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Thomas Russell

Harden Furniture investing $3 million in plant improvements

MCCONNELLSVILLE, N.Y. — High-end case goods and upholstery manufacturer Harden Furniture said it will spend as much as $3 million on a previously announced upgrade of its plant here.

The multi-phase project, announced in April, will install woodworking equipment including a new Holtzner CNC machining center. It also will replace its rough mill with a new Weinig optimizing system that improves its raw lumber yield.

The first phase, to be completed later this year, will convert various production lines to a lean/just-in-time manufacturing process. This will enhance the company's custom capabilities including and its ability to offer Cabinet Makers Cherry in new wood species such as solid walnut, officials said.

The second phase will install the Weinig system. Company President and CEO Greg Harden said the company is analyzing how to best utilize that system.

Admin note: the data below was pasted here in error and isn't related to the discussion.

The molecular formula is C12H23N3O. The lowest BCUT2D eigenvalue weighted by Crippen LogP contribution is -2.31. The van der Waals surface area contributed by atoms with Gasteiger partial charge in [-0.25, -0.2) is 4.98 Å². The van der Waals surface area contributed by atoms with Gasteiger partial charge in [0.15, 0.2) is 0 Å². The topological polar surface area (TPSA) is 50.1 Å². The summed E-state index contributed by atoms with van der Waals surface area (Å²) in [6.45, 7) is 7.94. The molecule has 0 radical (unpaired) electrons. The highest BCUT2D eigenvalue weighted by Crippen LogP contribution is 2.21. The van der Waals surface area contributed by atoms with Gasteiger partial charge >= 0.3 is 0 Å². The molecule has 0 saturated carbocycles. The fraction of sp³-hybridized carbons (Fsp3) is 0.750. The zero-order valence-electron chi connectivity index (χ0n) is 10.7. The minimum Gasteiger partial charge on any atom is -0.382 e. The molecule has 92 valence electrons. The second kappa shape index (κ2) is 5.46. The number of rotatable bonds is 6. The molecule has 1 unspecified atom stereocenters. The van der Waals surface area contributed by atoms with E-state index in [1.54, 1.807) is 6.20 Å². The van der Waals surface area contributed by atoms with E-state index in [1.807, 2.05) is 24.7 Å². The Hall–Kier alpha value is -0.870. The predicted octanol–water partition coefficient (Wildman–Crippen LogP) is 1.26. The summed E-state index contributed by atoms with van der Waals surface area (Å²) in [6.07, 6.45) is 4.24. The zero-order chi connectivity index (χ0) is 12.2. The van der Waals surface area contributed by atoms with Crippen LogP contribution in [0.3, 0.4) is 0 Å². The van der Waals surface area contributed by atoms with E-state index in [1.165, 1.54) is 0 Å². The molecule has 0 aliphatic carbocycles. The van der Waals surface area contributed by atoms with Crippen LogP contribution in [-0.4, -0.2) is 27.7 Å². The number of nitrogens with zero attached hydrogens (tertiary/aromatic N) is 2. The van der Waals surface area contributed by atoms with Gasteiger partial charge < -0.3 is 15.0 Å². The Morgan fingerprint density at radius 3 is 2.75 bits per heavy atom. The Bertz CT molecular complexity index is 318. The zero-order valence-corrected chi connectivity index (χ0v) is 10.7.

The company said it already has lean manufacturing processes in place for its upholstery frame and some dining table production. The installation of new equipment and software will expand its lean and custom manufacturing capabilities to more product segments, and also is expected to improve lead times and reduce operating costs.

The entire conversion process will take time, Harden told Furniture/Today.

"We are looking at a three-to-five year conversion from a fairly traditional manufacturing process to one that is state of the art and lean," he said. "We want to take our time with it and make sure we do it right. The last thing we want to do is make it unreliable for dealers.... In the current environment you can't afford to disappoint anybody.... It is absolutely critical for us to be delivering on a consistent basis and with the shortest lead times. We don't want to compromise any of that service."

The announcement follows Harden's sale of some 10,000 acres of company-owned timberland to Georgia-based Timber Investment Resources at the end of the first quarter.

Harden did not reveal the sale price, but said the deal allowed the company to cash out remaining shareholders and to recapitalize the business by paying off debt and funding the plant improvements.

The investment, he said, will "establish Harden as one of the few furnishings manufacturers worldwide that has ‘one-off' and true custom capabilities. This will significantly leverage our existing product line while providing dramatic improvements in all aspects of our operations."

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